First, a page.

Hercules

1997

Hercules

Critics Consensus

Fast-paced and packed with dozens of pop culture references, Hercules might not measure up with the true classics of the Disney pantheon, but it's still plenty of fun.

84%

TOMATOMETER

Total Count: 55

76%

Audience Score

User Ratings: 388,690
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Movie Info

Disney's animation team dipped into the rich well of ancient mythology for this musical comedy. The son of Greek gods Zeus (voice of Rip Torn) and Hera (Samantha Eggar), Hercules (voice of Josh Keaton) is stolen as a boy by the minions of Hades (voice of James Woods), lord of the underworld. Forced to live among humans, Hercules is turned into a half-god and half-mortal after drinking a forbidden potion brewed by Hades' right hand men, Pain (voice of Bob Goldthwait) and Panic (voice of Matt Frewer). Now Hercules has the remarkable strength of a god, but is trapped in the body of a human, and before he learns how to use his power properly he goes through a typically adolescent awkward period. In order to become a god and return to his home on Mount Olympus, Hercules must prove himself a true hero on Earth. With the assistance of Philotes (voice of Danny De Vito), a plucky satyr known as "Phil," the grown-up Hercules (voice of Tate Donovan) learns to use his strength to his advantage and becomes a famous and benevolent protector of those around him, successfully battling a variety of gods and monsters. However, Hades, wanting to cut Hercules down to size, sends his secret weapon after him -- Megara (voice of Susan Egan), a seductively beautiful woman under Hades' control, who is to win Hercules' heart and render him helpless against the forces of the underworld. Acclaimed British cartoonist Gerald Scarfe served as production designer for this project, while Alan Menken wrote the musical score. Incidentally, for the Spanish language version of the film, Latin pop singer Ricky Martin provided the singing voice of Hercules, two years before he became a chart-topping sensation in America with his hit single "Livin' la Vida Loca."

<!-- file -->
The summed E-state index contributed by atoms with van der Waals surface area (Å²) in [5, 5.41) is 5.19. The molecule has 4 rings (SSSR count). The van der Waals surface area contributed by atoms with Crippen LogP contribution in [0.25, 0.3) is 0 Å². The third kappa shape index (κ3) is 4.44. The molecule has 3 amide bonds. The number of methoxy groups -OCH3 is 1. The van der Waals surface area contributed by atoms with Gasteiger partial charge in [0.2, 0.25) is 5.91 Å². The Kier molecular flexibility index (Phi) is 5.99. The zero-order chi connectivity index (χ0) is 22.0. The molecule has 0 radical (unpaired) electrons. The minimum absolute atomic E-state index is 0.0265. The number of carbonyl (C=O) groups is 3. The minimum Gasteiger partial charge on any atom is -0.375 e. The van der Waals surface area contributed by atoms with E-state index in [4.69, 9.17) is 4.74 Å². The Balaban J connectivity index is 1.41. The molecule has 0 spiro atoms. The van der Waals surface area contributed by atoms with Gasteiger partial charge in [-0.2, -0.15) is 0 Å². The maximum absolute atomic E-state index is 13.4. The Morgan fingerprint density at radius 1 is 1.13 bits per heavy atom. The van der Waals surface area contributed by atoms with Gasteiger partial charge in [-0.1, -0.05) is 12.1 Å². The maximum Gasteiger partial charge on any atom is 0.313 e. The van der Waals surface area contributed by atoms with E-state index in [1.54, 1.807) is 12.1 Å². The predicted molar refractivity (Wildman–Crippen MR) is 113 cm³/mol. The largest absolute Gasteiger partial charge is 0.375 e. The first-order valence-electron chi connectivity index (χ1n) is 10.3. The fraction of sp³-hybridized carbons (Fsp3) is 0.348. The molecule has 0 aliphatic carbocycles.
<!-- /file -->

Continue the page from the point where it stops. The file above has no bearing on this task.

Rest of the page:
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Critic Reviews for Hercules

All Critics (55) | Top Critics (15)

Audience Reviews for Hercules

  • Feb 12, 2015